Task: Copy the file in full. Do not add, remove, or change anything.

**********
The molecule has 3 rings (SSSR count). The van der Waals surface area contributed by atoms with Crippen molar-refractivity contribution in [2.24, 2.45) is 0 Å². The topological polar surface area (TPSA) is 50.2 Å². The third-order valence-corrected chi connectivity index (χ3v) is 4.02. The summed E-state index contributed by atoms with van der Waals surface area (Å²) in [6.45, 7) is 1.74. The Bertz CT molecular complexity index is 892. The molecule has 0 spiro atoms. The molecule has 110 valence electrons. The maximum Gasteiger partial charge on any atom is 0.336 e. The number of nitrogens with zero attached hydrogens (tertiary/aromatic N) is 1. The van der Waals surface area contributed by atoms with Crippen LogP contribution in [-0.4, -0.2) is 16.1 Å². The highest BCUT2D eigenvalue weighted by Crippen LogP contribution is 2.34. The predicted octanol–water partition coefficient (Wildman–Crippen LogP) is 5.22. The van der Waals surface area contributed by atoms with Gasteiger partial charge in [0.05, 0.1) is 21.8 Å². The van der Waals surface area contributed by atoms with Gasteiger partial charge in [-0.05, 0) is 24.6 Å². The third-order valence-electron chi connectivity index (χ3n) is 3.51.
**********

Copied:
The molecule has 3 rings (SSSR count). The van der Waals surface area contributed by atoms with Crippen molar-refractivity contribution in [2.24, 2.45) is 0 Å². The topological polar surface area (TPSA) is 50.2 Å². The third-order valence-corrected chi connectivity index (χ3v) is 4.02. The summed E-state index contributed by atoms with van der Waals surface area (Å²) in [6.45, 7) is 1.74. The Bertz CT molecular complexity index is 892. The molecule has 0 spiro atoms. The molecule has 110 valence electrons. The maximum Gasteiger partial charge on any atom is 0.336 e. The number of nitrogens with zero attached hydrogens (tertiary/aromatic N) is 1. The van der Waals surface area contributed by atoms with Crippen LogP contribution in [-0.4, -0.2) is 16.1 Å². The highest BCUT2D eigenvalue weighted by Crippen LogP contribution is 2.34. The predicted octanol–water partition coefficient (Wildman–Crippen LogP) is 5.22. The van der Waals surface area contributed by atoms with Gasteiger partial charge in [0.05, 0.1) is 21.8 Å². The van der Waals surface area contributed by atoms with Gasteiger partial charge in [-0.05, 0) is 24.6 Å². The third-order valence-electron chi connectivity index (χ3n) is 3.51.